Markets: Simultaneously global AND local trade

Could it be that in times of uncertainty resulting from globalisation, consumers turn to traditional products like stone because they lend a feeling of security and dependability? (July 2008) Two juxtaposed tendencies are determining the stone industry worldwide: on the one hand globalisation is making cross-continental-trade exchange more and more important. At the same time home markets are gaining an increasingly important role. Moreover Asia is metamorphosing to a production and consumption giant; Eastern Europe, too, is becoming an ever-more interesting consumer market. This is a summary of the most important insights included in the „Stone Sector 2007“ analysis, compiled by the IMM Internazionale Marmi e Macchine.

Statistics of the year 2007 were marked by the crisis in the U.S.A.’s building sector and by the low value of the U.S. dollar almost wiping out the profit of companies serving the U.S. market. The study’s author, Silvana Napoli, put it in a few simple words: „In all of 2007 only one shopping mall was built in the whole of the U.S.A.“

The main suppliers of granite end-products like counter-tops felt the pinch most: in 2007 Brazil had to cut back its shipments to the US by 14.5 %, India by 8.7 %, China by 6.7 % compared to the year before. Interestingly, Italy saw only a minor recession with negative growth around 1 %.

Marble of the same category saw profits diminish considerably for the main producer, Turkey. Mexico and to a lesser extent Egypt were able to record net growth. However the net production for these two countries cannot be compared to that of Turkey.

USA: competition of the newcomers

The study shows that the competition is carried out mainly among the global newcomers on the stone floor, so to speak. All recorded serious recession with the exception of the former world-market-leader Italy which was able to hold its position. The question is, why is this so, considering the fact that Italy is presenting there the market share of expensive stones.

The answer, the study concludes, is very interesting, or more precisely, the question’s ensuing: could it be that in times of grave consumer uncertainty resulting from globalisation, markets turn to traditional products because they lend a feeling of security and dependability? Or put a different way: could it be that old Europe’s stone industry once so shaken by globalisation is now drawing profit from it?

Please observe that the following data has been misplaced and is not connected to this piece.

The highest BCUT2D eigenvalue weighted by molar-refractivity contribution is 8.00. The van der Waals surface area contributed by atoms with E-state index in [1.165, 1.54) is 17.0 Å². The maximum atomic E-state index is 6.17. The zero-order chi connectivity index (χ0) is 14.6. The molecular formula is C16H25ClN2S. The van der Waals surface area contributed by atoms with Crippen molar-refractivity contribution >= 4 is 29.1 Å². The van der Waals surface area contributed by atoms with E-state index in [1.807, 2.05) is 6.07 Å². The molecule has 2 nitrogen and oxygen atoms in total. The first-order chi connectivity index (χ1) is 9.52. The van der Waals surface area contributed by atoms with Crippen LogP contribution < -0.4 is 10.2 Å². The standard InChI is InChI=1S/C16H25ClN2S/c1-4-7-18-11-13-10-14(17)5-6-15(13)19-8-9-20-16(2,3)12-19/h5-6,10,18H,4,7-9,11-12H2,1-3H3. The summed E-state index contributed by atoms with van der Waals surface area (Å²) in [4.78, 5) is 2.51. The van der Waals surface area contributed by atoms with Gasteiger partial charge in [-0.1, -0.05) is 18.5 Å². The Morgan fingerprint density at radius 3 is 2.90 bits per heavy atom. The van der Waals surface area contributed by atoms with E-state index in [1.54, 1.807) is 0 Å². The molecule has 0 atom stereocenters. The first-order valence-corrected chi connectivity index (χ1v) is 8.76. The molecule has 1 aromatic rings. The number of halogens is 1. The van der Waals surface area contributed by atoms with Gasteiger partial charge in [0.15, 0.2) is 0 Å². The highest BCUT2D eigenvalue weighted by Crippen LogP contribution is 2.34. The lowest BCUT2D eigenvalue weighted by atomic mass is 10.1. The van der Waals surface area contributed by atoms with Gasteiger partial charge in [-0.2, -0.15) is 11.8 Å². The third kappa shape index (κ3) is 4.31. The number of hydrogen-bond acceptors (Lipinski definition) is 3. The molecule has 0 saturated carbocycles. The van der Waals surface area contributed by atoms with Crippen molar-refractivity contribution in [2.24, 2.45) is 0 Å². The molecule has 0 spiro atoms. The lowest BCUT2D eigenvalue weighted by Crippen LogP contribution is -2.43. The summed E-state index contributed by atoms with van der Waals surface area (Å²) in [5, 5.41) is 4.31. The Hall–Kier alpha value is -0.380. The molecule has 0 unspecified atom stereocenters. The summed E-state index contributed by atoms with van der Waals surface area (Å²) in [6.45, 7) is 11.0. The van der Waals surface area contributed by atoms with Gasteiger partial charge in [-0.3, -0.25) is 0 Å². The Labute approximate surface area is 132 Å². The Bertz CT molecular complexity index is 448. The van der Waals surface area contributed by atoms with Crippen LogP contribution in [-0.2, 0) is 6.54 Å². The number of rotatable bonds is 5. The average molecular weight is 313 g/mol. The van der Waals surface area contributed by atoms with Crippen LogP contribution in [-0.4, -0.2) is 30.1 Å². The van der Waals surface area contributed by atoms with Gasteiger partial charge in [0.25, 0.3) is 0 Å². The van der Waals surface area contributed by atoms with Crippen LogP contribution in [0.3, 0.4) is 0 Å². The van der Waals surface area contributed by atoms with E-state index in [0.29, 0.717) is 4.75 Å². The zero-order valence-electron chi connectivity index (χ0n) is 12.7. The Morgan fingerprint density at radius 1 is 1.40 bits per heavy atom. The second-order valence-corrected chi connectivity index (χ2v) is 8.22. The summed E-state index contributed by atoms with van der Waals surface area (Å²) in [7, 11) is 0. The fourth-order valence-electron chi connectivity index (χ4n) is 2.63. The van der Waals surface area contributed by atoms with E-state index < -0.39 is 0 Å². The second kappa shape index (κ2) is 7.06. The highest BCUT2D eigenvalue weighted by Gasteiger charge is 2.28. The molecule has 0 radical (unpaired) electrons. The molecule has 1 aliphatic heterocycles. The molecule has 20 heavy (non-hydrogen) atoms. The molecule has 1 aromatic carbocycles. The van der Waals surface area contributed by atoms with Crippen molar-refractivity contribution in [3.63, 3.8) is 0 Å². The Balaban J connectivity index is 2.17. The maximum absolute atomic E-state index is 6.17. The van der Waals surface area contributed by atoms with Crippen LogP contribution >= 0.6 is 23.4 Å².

Slowness instead of longevity

As far as marketing is concerned this would mean that the stone industry should emphasise the longevity of its products. The idea came up during the ICDS-Congress, where the study was presented, but caused protest: It seems questionable – as was put forth – that consumers value products that will outlive them. After all they would bind not only the builder, but indeed the following generation.

In the periferal discussions during the course of the congress the idea was born to bring the aspect of slowness to the foreground of marketing strategies instead – go stone, go slow – is the slogan implying that building with stone keeps stress at bay.

Back to the study. In future the U.S.A. will no doubt remain the most important market, especially in respect of the price level and margin of profit according to one thesis. In terms of volume China is the greatest consumer at present. This is due in part to the Olympic games and the world fair in Shanghai. Nevertheless growth is expected to continue there for some years to come, though no prediction can be made as to the rate. The same is true for India, which is just behind China in production and consumption.

Superpower China

The study points to one aspect in particular. It boils down to defining China as a superpower even if the study does not use this nomenclature: China has reached such a powerful position as a producer of stone that competition hardly has a chance, e.g. in Japan who imports 97,6% of its granite from China. Similar figures are true for South Korea.

Europe will continue to play an important role as a consumer of sophisticated products. This is particularly true for Germany. Italy and Spain have succeeded in manoevering themselves into secure positions as newly emerged producing countries. This was because they set themselves apart from their competitors specializing in quality products to gain ground.

One of the main points of the study focussed on statistics for Italy and shed particular light on its export of heavy machinery. This is a clear asset: Newcomers such as Algeria, Morocco, Poland and Vietnam would be willing to invest in Italian technology in order to gain important new market segments.

Despite international competition, Italy’s chances on the international market for heavy machinery look very promising: Research and Innovation in constant dialogue with local stone industry would help to constantly develop new and better products to stay one step ahead of competitors like China.

In total Italy’s stone exports from 2006 to 2007 nearly remained the same in value (+0.8 %) with a little increase in volume (+2.6 %). Yet there was a strong shift in the customer-regions: While there was a increase in shipment to Latinamerica (value: + 30.6 %, volume: +7.2 %), to the Far East (value +11.3 %, volume +15.1 %) and, based on a much lower level, to Africa (value: +36 %, volume: +34.9 %), stone-exportation to North America saw an overall cutback of similar size (value: -11%, volume: -14.9 %).

The study „Stone Sector 2007“ costs 10 € and can be ordered at IMM Carrara.

Europe will continue to play an important role as a consumer of sophisticated products, says the analysis. This  is particularly true for Germany. The foto shows a façade of limestone, built in 1931 in Berlin by the architect  Emil Fahrenkamp.